If you have diabetes it is important to have your eyes examined annually by an eye doctor. Diabetic eye disease is the commonest cause of blindness in the working age population. Fortunately if caught early most of the complications of diabetic eye disease can be treated and vision loss can be prevented. This blog will help you understand how this condition can impact eye health.
Diabetes can affect the eye in several different ways. Large changes in blood sugars can rapidly change the glasses prescription or cause a clouding of the lens inside of the eye, sometimes referred to as a cataract. Additionally, the blood vessels inside your eye can change leading to a condition called diabetic retinopathy.
Diabetic retinopathy can be a vision-threatening complication of diabetes. Over time high blood sugars lead to changes in the blood vessels inside the eye. These changes can lead to fluid leaving the blood vessels and building up in the retina, called diabetic macular edema. This is the commonest cause of vision loss in diabetes. In more severe diabetic eye disease the blood vessel changes can prevent the eye from getting enough oxygen or lead to bleeding inside of the eye, called vitreous hemorrhage.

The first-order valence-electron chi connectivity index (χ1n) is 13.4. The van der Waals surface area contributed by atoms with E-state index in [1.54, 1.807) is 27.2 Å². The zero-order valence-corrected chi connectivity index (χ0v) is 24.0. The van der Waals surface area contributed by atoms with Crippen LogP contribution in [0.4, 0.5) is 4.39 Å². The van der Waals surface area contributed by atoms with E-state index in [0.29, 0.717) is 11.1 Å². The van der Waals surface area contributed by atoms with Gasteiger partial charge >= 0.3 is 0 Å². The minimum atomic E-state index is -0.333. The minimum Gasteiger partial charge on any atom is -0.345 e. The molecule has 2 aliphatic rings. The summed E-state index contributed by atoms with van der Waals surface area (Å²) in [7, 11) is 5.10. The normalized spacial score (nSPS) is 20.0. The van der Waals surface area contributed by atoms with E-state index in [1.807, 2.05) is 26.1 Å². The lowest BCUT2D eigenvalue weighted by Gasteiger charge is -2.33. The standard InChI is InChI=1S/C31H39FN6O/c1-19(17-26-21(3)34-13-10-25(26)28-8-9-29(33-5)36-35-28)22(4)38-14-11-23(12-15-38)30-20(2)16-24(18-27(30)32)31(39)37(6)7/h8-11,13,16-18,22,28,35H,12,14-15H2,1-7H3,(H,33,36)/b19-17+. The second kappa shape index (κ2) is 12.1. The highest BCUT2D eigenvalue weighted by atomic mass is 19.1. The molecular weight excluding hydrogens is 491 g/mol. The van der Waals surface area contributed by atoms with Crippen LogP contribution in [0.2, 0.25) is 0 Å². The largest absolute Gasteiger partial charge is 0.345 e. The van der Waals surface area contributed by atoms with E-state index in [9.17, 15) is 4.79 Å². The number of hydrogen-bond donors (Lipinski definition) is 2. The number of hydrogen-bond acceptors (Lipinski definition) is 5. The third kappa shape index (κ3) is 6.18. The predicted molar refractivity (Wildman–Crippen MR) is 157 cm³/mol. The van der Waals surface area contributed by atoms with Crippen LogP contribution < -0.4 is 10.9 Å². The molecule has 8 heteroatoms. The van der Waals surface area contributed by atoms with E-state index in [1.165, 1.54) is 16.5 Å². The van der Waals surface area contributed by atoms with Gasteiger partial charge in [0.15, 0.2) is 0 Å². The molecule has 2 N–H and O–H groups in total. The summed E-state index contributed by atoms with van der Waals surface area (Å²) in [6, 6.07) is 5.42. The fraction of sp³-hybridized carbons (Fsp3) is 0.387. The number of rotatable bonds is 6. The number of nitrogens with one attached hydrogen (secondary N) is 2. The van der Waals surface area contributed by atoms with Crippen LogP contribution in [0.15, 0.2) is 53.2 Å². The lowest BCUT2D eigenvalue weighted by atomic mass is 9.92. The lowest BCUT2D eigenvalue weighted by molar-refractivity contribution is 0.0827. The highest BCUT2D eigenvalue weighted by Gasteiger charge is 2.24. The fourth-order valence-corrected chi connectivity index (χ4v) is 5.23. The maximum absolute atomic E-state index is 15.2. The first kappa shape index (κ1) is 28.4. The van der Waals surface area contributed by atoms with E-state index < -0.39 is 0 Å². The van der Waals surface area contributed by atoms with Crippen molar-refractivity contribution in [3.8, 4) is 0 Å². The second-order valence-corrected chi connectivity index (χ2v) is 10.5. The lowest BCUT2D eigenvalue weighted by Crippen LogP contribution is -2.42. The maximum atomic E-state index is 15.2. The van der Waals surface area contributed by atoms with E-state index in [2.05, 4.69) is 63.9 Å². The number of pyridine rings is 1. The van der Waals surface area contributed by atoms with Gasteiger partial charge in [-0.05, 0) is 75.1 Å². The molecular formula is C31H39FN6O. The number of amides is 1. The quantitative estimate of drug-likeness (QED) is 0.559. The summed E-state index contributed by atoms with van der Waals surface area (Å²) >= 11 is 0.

As the blood vessels change they can become leaky and fluid can leak out from the blood vessels and cause the retina to become swollen, a condition called diabetic macular edema. This can lead to blurring of central and reading vision. Fortunately, this is often treatable with eye injections or laser surgery.
Globally, glaucoma is the second leading cause of blindness, and people living with diabetes are 40% more likely to develop glaucoma, a condition characterized by increased pressure in the eye and that if left untreated can cause blindness. The increased pressure damages ocular blood vessels and nerves.
Diabetes can lead to two different types of glaucoma: open-angle glaucoma or angle-closure glaucoma.
Open-angle glaucoma is the most common type of glaucoma and occurs slowly over the patient’s lifetime. Diabetic glaucoma symptoms include a loss of peripheral vision. Often, the patient doesn’t realize they have this condition until damage to the optic nerve is severe and they are at risk of going blind.